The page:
Legislative update

I am happy to announce that my first two pieces of legislation were approved by their respective House committees this last week.

The first bill I introduced, House Bill 4302, would increase the penalties for assaulting a courtroom employee. This issue strikes close to home for Berrien County, and it is very important to me since my husband and many of our friends were working in the courthouse the day of the shooting.

My bill and the bipartisan package it was a part of, was voted out of the House Committee on Law and Justice recently and now moves to the House floor for consideration.

Additionally, I introduced House Bill 4336, which helps close a loophole allowing out-of-state residents to illegally claim a primary residence exemption on their second home in Michigan without consequence – even after being caught.

We are blessed to live in a beautiful area that draws many out-of-state visitors who may eventually buy property in our community and this is something that should certainly be encouraged. However, tax laws should be followed consistently and out-of-state residents should pay their fair share.

House Bill 4336 was approved by the House Committee on Tax Policy May 17 and also moves to the House floor for consideration.

If you have an idea for legislation that would make our community and state a better place to live and work, please call my office at 517-373-1403 or email me at KimLaSata@house.mi.gov. I would love to hear it!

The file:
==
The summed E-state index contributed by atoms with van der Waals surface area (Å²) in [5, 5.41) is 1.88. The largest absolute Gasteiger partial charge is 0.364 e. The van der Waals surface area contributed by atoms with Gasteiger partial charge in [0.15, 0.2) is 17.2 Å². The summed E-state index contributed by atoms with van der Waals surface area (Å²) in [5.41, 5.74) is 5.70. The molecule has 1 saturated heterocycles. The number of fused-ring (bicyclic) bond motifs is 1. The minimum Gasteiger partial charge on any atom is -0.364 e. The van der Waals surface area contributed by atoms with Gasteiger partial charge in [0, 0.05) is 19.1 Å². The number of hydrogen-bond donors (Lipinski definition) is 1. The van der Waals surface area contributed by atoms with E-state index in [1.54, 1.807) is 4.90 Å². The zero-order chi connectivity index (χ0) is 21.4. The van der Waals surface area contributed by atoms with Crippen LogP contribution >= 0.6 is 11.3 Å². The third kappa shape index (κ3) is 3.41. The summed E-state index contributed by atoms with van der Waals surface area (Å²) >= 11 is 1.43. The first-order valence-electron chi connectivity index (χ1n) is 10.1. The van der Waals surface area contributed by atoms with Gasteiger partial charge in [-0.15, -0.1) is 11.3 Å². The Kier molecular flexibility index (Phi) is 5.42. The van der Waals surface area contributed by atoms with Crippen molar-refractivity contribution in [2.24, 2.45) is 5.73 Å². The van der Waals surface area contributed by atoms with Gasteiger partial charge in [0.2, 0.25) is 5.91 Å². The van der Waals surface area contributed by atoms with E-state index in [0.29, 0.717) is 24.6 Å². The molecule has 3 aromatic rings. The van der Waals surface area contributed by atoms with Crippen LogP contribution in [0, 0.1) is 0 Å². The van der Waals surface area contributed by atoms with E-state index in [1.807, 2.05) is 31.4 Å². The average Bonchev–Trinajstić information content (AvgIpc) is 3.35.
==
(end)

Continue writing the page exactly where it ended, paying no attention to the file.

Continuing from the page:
It is an absolute honor to serve as your State Representative, and I will continue to fight and represent you as best I can.

Just the Facts, Please

Last week, the Department of Justice named former FBI Director James Mueller as special counsel, charged with investigating potential Russian influence on our election and government. The American people’s faith is crucial to our democracy. Corruption, or even its appearance, can cause irreversible harm to the stability of our country.

This is why I support the DOJ’s decisions to name Mueller as special counsel. The American people deserve answers and they deserve to have someone we can all trust give them just the facts.

Mueller is well qualified to do this. He served as FBI Director under President George W. Bush and President Barack Obama, making him the second-longest serving director next to J. Edgar Hoover. As special counsel, Mueller will oversee the FBI investigation, have broad autonomy to subpoena any information he chooses, and if needed, prosecute.

I have long said that we must follow the facts wherever they lead us. In February, during a live tele-town hall, I said I would support a special prosecutor.  In March, I publicly called for the Attorney General to recuse himself.  In May, I reiterated my support for an independent and non-political FBI. And just this week, I called for former FBI Director James Comey to testify publicly before Congress.

My motto remains: Just the facts, please. In the meantime, rest assured that I will continue to be a voice for common sense and decency.

To learn more about this and other important legislative issues, please visit my website: upton.house.gov or call my offices in Kalamazoo (269-385-0039), St. Joseph/Benton Harbor (269-982-1986), or Washington, D.C. (202-225-3761).